But the same can’t be said for Peter’s little sister, Lila. Just like her big bro, she started immersion in grade one, but by the end of the first week, problems were cropping up. She was acting out in class and complaining to her parents after school, saying things like, “I didn’t have a good day” and “I don’t like French.”
Barnes was torn. On the one hand, she had her heart set on providing her daughter with the chance to become bilingual. “I thought it would give her an advantage in life,” she says. “A second language is always good when you’re applying for jobs.” And there’s merit to that: A University of Guelph study found that bilingual men earn 3.6 percent more and bilingual women 6.6 percent more than those who speak English only.
But on the other hand, it was heartbreaking for Barnes to see her daughter struggle. “She continued to act out, she didn’t do well on assignments, and she was beating herself up about it, knowing other kids were doing better,” she says.
When she switched Lila out of French immersion for grade two, things improved immediately. “It was so much better,” says Barnes. Now in grade three, Lila is happy to trot off to school every day. “I really think it’s a personality thing,” says Barnes. “It’s not that my son is smarter or better in school. It’s just that every kid is different.”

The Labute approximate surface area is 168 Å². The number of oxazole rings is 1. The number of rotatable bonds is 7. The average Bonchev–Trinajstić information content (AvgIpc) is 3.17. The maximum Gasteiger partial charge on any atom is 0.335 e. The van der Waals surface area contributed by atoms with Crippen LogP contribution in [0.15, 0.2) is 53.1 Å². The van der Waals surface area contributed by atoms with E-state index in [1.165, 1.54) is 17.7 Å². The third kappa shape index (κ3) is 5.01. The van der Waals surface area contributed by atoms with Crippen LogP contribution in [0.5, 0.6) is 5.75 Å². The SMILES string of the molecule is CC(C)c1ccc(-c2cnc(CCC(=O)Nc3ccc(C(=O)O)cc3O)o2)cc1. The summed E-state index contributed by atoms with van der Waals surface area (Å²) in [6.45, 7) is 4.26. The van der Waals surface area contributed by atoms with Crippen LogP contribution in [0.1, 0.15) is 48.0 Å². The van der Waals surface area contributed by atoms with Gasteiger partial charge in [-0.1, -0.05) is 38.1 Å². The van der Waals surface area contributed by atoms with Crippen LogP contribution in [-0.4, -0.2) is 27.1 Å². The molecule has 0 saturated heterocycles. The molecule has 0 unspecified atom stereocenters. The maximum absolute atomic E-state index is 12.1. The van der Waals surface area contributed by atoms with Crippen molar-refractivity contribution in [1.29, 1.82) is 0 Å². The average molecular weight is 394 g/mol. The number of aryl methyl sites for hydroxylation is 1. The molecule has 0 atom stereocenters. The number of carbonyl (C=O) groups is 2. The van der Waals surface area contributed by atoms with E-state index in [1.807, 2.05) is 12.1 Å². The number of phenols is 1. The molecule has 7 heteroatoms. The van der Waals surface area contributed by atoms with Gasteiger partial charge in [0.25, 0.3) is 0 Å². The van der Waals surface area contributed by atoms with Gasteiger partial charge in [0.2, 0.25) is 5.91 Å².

Although it didn’t work out, Barnes certainly isn’t alone in wanting a bilingual education for her children. French immersion enrolment in Canada has never been higher, as parents clamour for the chance to offer their kids a school experience that could give them a leg up in the labour market one day, plus allow them to reap the well-documented cognitive rewards of knowing two languages. Canadian Parents for French, a volunteer organization that promotes and creates opportunities for French-language learning, says the number of students in French immersion has been rising steadily since the mid-’90s.
But while education ministries and school boards across the country say French immersion can work for all students, the stories of parents like Barnes suggest that it simply doesn’t.
So how do you know if immersion is right for your kid? There’s no one formula for figuring this out—especially if the program you’re considering starts in kindergarten or grade one, when there hasn’t been much time to get to know your child’s learning style. But there are some things parents, teachers and French immersion experts say you should keep in mind as you make your decision.